The Tyranny of Distance: How Distance Shaped Australia's History

Front Cover
Macmillan, 2001 - Business & Economics - 413 pages
Third edition of a landmark Australian history text first published 1966 - its title has become common parlance. Argues that Australia's geographical remoteness has been central to shaping the country's history and identity and will continue to shape its future. This edition includes a new final chapter that asks 'Is Distance Dead?', and there are substantial additions to the preceding two chapters. Includes maps, notes and index. From 1968 to 1988, author was Professor of Economic History and Ernest Scott Professor of History at the University of Melbourne. His other books include 'Triumph of the Nomads' and 'A Short History of the World'.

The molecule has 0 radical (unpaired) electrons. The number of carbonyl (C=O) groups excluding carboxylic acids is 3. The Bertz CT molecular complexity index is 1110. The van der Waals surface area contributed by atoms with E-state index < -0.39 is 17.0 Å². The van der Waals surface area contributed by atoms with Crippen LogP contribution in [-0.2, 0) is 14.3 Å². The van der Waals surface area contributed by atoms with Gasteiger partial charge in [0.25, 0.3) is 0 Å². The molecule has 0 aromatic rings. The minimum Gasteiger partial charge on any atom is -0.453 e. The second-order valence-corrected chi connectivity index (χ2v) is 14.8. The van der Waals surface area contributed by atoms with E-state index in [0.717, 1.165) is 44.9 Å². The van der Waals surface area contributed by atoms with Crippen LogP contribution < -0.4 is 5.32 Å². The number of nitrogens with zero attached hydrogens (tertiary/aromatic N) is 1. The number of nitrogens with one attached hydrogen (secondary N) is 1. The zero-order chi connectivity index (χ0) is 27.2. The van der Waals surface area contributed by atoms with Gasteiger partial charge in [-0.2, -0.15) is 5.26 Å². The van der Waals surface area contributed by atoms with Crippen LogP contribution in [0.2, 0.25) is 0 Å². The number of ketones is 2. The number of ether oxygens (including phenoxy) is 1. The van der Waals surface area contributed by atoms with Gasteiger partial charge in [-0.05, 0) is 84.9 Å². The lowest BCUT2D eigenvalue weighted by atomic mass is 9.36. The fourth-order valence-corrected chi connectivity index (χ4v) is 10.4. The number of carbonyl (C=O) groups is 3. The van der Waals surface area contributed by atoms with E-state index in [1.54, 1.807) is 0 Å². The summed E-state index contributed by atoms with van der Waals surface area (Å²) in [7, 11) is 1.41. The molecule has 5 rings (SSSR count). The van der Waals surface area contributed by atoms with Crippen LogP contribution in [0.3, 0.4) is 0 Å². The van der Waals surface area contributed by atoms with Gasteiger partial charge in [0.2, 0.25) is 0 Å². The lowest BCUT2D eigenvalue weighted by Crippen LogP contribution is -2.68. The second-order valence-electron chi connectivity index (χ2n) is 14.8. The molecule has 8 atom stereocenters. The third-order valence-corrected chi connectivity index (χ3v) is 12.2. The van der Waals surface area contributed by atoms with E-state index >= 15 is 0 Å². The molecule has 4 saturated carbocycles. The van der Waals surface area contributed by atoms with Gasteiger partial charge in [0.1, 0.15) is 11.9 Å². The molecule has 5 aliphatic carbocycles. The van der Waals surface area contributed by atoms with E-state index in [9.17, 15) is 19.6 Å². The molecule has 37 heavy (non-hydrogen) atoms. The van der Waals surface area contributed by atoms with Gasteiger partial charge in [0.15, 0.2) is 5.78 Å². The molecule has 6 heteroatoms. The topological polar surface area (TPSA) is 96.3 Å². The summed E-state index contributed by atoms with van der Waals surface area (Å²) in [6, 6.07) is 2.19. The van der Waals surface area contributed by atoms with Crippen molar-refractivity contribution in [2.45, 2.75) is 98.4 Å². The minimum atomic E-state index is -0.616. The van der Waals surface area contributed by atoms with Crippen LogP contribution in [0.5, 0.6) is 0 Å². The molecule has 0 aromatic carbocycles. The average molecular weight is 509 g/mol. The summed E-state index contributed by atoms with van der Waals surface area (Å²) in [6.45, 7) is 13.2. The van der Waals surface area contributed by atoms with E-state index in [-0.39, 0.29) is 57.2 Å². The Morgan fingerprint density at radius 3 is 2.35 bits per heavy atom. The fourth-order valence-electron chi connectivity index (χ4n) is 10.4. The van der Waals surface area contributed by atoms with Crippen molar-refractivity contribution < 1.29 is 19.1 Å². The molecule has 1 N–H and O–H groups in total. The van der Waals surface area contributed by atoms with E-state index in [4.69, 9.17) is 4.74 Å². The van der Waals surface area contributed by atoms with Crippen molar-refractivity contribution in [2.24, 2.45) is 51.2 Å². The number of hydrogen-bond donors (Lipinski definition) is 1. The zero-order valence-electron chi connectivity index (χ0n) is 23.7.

About the author (2001)

Geoffrey Blainey is an Australian historian, born 1930 in Melbourne, Victoria. He is a graduate of the University of Melbourne. He taught at the University of Melbourne and held chairs in economic history and history. He taught at Harvard University as a visiting professor of Australian Studies. He has written over 36 and is the author of The Story of Australia's People: The Rise and Fall of Ancient Australia for which he was a joint winner of the 2016 Prime Minister's Literary Award for Australian history.

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